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UVM Gets $20 Million For Watershed Research

Taylor Dobbs
University of Vermont President Thomas Sullivan and Sen. Patrick Leahy say a $20 million grant from the National Science Foundation will help Vermont become a leader in research related to climate change.

A University of Vermont research effort got a $20 million boost this year to fund studies on how to make watersheds more resilient to extreme weather events, officials announced Monday.

The $20 million National Science Foundation grant is expected to fund research projects for the next five years. The funding goes to the Vermont Experimental Program to Stimulate Competitive Research (EPSCoR), which works with academic partners at public and private institutions across the state.

Sen. Patrick Leahy said the funding will help “make Vermont the place to come to learn about one: the bad effects of climate change, but secondly the things we can do to address that and make it better.”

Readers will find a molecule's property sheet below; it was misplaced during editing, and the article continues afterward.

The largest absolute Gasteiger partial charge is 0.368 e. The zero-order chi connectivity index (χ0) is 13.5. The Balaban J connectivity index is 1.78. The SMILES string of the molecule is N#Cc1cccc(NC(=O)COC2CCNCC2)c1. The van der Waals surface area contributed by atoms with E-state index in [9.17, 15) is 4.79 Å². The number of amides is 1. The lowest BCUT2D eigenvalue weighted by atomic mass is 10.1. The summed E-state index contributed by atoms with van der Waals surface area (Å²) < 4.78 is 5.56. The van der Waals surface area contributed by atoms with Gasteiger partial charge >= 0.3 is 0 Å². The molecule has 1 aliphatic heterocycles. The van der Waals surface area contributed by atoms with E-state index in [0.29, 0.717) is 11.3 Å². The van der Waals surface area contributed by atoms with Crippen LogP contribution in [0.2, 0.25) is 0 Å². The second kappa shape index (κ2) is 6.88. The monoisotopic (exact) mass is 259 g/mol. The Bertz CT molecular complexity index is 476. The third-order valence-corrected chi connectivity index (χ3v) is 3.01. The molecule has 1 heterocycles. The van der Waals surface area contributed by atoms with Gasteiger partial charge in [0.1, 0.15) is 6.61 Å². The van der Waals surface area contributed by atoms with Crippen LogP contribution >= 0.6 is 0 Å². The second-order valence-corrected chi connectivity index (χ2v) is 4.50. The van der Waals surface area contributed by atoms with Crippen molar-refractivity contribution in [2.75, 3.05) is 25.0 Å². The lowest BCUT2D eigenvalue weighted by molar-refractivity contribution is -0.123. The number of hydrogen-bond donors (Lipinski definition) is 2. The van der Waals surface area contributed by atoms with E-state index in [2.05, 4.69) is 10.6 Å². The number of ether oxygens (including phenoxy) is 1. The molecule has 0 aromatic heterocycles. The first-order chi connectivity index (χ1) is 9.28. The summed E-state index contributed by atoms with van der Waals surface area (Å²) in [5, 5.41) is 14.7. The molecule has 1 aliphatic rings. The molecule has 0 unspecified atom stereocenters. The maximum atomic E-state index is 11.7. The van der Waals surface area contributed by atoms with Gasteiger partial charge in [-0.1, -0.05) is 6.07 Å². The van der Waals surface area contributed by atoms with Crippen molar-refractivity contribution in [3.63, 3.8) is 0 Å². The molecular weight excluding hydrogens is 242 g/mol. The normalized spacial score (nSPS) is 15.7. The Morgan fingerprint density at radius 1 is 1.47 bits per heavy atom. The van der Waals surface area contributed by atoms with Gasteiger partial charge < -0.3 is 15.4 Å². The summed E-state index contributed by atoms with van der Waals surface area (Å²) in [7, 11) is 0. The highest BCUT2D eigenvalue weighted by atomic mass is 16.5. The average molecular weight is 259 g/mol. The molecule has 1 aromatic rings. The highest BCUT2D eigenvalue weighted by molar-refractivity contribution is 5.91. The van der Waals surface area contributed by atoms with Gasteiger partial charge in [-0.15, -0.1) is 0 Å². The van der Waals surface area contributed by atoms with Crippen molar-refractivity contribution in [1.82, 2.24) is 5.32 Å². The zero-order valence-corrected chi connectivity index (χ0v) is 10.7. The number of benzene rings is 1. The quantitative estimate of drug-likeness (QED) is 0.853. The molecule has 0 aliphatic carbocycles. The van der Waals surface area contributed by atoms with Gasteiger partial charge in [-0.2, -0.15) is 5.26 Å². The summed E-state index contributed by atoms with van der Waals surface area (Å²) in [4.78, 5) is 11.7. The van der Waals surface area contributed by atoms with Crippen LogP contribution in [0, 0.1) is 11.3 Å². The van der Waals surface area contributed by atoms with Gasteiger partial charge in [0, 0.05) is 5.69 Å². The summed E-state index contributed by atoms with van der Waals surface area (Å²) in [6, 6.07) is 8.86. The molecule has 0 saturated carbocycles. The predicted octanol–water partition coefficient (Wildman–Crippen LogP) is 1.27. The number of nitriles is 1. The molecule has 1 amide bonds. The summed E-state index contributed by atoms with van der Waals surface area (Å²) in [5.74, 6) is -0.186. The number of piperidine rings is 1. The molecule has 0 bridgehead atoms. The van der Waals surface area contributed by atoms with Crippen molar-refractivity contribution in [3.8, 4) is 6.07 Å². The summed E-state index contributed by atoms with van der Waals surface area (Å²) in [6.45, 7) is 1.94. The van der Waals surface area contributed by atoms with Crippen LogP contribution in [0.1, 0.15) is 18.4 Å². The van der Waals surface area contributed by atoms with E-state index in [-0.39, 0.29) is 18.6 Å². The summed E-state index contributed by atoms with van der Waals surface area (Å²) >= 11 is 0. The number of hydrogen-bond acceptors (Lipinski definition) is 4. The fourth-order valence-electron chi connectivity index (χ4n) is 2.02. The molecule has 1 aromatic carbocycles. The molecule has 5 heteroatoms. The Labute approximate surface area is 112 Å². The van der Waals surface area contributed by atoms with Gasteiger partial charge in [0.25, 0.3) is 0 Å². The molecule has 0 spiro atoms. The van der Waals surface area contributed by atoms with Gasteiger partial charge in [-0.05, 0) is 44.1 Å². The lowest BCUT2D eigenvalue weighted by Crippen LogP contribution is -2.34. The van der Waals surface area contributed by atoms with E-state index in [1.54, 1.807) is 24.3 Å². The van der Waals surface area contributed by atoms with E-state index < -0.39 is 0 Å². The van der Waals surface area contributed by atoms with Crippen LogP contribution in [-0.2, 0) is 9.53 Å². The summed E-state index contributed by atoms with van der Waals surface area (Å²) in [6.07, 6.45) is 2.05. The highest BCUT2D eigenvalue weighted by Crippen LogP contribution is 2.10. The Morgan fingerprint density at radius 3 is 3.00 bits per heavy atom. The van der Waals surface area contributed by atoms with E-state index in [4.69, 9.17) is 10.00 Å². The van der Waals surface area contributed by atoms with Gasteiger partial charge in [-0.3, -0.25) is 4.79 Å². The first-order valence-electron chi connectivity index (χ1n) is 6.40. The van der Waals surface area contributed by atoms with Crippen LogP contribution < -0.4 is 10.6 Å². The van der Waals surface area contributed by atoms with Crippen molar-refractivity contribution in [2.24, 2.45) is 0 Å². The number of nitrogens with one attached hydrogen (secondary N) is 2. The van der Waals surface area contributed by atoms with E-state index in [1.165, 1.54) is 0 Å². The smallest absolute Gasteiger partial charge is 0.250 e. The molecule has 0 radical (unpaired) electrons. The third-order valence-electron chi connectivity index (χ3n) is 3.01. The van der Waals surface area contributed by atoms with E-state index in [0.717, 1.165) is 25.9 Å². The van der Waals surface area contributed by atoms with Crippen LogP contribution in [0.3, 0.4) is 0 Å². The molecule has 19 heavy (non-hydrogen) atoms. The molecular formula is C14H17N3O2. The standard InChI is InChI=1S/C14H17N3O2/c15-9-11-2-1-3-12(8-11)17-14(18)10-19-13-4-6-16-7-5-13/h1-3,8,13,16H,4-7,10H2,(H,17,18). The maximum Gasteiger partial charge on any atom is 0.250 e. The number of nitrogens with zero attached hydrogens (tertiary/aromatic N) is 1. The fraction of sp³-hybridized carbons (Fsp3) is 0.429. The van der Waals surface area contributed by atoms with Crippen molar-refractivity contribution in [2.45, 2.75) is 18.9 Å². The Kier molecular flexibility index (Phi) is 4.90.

UVM President Thomas Sullivan said the program has an important component for Vermont school children.

“It’s about learning for our middle school students and our high school students and of course our college students in our consortium, who work closely with our senior faculty,” Sullivan said.

Some of the funding is dedicated to funding scholarships and internships in Science, Technology, Engineering or Mathematics (STEM) for students with a disability, Native Americans, veterans and first-generation college students.

Agency of Education data show that about 90 percent of Vermont high school students ultimately graduate. Of those students, about 60 percent go on to a postsecondary education within 16 months, according to agency data. The state of Vermont consistently funds public colleges and universities well-below the national per-pupil average.

According to Leahy's office, the senator supports President Obama's plan for free community college as well as legislation designed to make college more affordable and allow the refinancing of student loans.

Disclosure: Reporter Taylor Dobbs' partner is an employee of Vermont Works for Women, which will receive some funding through the NSF grant.

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